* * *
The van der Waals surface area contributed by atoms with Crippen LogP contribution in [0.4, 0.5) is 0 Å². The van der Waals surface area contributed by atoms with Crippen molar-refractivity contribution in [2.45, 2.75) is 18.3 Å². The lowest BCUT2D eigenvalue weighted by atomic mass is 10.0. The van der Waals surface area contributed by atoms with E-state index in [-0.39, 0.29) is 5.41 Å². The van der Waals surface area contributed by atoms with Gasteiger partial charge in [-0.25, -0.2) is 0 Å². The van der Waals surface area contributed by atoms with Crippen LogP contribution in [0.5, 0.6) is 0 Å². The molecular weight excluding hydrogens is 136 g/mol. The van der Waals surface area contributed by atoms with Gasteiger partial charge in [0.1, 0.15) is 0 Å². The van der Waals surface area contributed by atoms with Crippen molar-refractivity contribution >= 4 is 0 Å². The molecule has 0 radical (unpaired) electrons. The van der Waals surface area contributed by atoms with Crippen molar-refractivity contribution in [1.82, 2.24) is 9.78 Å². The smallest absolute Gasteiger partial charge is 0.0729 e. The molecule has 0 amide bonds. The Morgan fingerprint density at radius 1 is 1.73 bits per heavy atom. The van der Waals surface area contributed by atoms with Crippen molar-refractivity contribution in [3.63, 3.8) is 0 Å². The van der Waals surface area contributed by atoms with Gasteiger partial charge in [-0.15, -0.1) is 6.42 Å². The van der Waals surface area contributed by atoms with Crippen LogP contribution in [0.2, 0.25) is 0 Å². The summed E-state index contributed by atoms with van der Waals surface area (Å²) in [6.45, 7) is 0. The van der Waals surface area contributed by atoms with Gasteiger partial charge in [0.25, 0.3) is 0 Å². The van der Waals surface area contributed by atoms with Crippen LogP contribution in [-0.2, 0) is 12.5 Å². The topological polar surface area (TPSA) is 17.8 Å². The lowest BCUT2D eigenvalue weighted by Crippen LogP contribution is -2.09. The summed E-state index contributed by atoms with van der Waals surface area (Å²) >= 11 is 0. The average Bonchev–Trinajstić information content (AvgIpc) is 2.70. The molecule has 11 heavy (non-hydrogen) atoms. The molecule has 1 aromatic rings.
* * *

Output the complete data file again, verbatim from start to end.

The van der Waals surface area contributed by atoms with Crippen LogP contribution in [0.4, 0.5) is 0 Å². The van der Waals surface area contributed by atoms with Crippen molar-refractivity contribution in [2.45, 2.75) is 18.3 Å². The lowest BCUT2D eigenvalue weighted by atomic mass is 10.0. The van der Waals surface area contributed by atoms with E-state index in [-0.39, 0.29) is 5.41 Å². The van der Waals surface area contributed by atoms with Gasteiger partial charge in [-0.25, -0.2) is 0 Å². The van der Waals surface area contributed by atoms with Crippen LogP contribution in [0.5, 0.6) is 0 Å². The molecular weight excluding hydrogens is 136 g/mol. The van der Waals surface area contributed by atoms with Gasteiger partial charge in [0.1, 0.15) is 0 Å². The van der Waals surface area contributed by atoms with Crippen molar-refractivity contribution >= 4 is 0 Å². The molecule has 0 radical (unpaired) electrons. The van der Waals surface area contributed by atoms with Crippen molar-refractivity contribution in [1.82, 2.24) is 9.78 Å². The smallest absolute Gasteiger partial charge is 0.0729 e. The molecule has 0 amide bonds. The Morgan fingerprint density at radius 1 is 1.73 bits per heavy atom. The van der Waals surface area contributed by atoms with Crippen molar-refractivity contribution in [3.63, 3.8) is 0 Å². The van der Waals surface area contributed by atoms with Gasteiger partial charge in [-0.15, -0.1) is 6.42 Å². The van der Waals surface area contributed by atoms with Crippen LogP contribution in [0.2, 0.25) is 0 Å². The summed E-state index contributed by atoms with van der Waals surface area (Å²) in [6.45, 7) is 0. The van der Waals surface area contributed by atoms with Gasteiger partial charge in [0.25, 0.3) is 0 Å². The van der Waals surface area contributed by atoms with Crippen LogP contribution in [-0.2, 0) is 12.5 Å². The topological polar surface area (TPSA) is 17.8 Å². The lowest BCUT2D eigenvalue weighted by Crippen LogP contribution is -2.09. The summed E-state index contributed by atoms with van der Waals surface area (Å²) >= 11 is 0. The average Bonchev–Trinajstić information content (AvgIpc) is 2.70. The molecule has 11 heavy (non-hydrogen) atoms. The molecule has 1 aromatic rings.